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Defend and Develop: A Brief History of the Colorado Water Conservation Board’s First 75 Years

1937 was a remarkable year in the history of the state’s water resources. The Colorado Water Conservation Board (CWCB) and the Colorado River Water Conservation District were created by statute, and an act was passed enabling the creation of water conservancy districts, the first one of which – Northern Colorado Water Conservancy District – was formed the same year. All three laws were an outgrowth of the “sectional differences” which had divided the state over the proposed Colorado-Big Thompson transmountain diversion project, the threat (particularly from California) of downstream water development and the desire to put Colorado’s water to use for the benefit of the state’s then depressed economy.

Defend and Develop, authored by Bill McDonald and Tom Cech and available by late summer 2012, traces the confluence of events which led to creation of the three agencies, recounts the General Assembly’s consideration of the bill creating the CWCB (it was not without controversy!), provides short sketches of the original 1937 Board members (which included the first woman) and follows the evolution of the Board’s statutory membership over the years. The CWCB’s historical mission of defending the state’s interests in interstate rivers and promoting the development of its water resources is examined in the context of its first 30 years, the efforts to obtain construction of federal reclamation projects, renewed east slope-west slope animosities in the 1950s over further transmountain diversion projects (which also deeply divided the Board) and the towering leadership of the CWCB’s two longest serving directors, Clifford Stone and Felix Sparks.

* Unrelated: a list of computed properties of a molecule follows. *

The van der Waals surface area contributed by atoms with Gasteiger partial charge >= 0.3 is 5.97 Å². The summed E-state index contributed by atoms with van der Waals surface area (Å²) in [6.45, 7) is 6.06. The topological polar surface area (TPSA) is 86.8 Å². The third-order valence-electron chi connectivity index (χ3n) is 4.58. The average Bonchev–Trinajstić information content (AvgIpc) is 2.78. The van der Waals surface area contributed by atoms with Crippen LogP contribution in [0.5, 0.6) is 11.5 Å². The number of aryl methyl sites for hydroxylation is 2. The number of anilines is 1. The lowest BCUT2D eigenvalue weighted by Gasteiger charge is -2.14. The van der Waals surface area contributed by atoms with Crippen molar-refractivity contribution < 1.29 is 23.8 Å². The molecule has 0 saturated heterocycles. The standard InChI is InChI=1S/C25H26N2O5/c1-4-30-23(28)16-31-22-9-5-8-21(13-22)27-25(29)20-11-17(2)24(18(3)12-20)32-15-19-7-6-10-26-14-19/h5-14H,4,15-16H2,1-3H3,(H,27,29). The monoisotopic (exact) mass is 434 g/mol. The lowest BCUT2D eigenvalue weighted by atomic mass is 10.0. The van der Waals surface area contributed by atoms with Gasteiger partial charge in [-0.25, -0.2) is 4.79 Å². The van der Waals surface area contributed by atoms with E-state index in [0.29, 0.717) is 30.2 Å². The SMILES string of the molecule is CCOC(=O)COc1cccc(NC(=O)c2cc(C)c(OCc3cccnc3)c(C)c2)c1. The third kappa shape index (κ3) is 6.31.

The 1970s and 80s were transition decades for the CWCB. The book identifies what the major forces of change were, from President Carter’s “hit list” of U.S. Bureau of Reclamation projects to emerging environmental values, and reviews how the Board responded to these new challenges. An integral part of the transition years was the General Assembly’s enactment of laws giving the CWCB its first three major new programs since 1937 – floodplain designations, loans for water project construction and appropriation of instream flow water rights.

During the past 20 years, the CWCB has continued to defend and promote the development of Colorado’s water resources. Defend and Develop examines the interstate issues which have continued unabated, albeit with new twists and turns, and the state’s efforts to address project financing needs now that federal money has dried up. At the same time, the CWCB’s responsibilities and programs continued to evolve, as recounted in the book.

Defend and Develop chronicles the two overarching themes of the CWCB’s first 75 years – continuity in the original agency mission to “defend and develop” Colorado’s water resources and constant change. We hope you will enjoy reading it.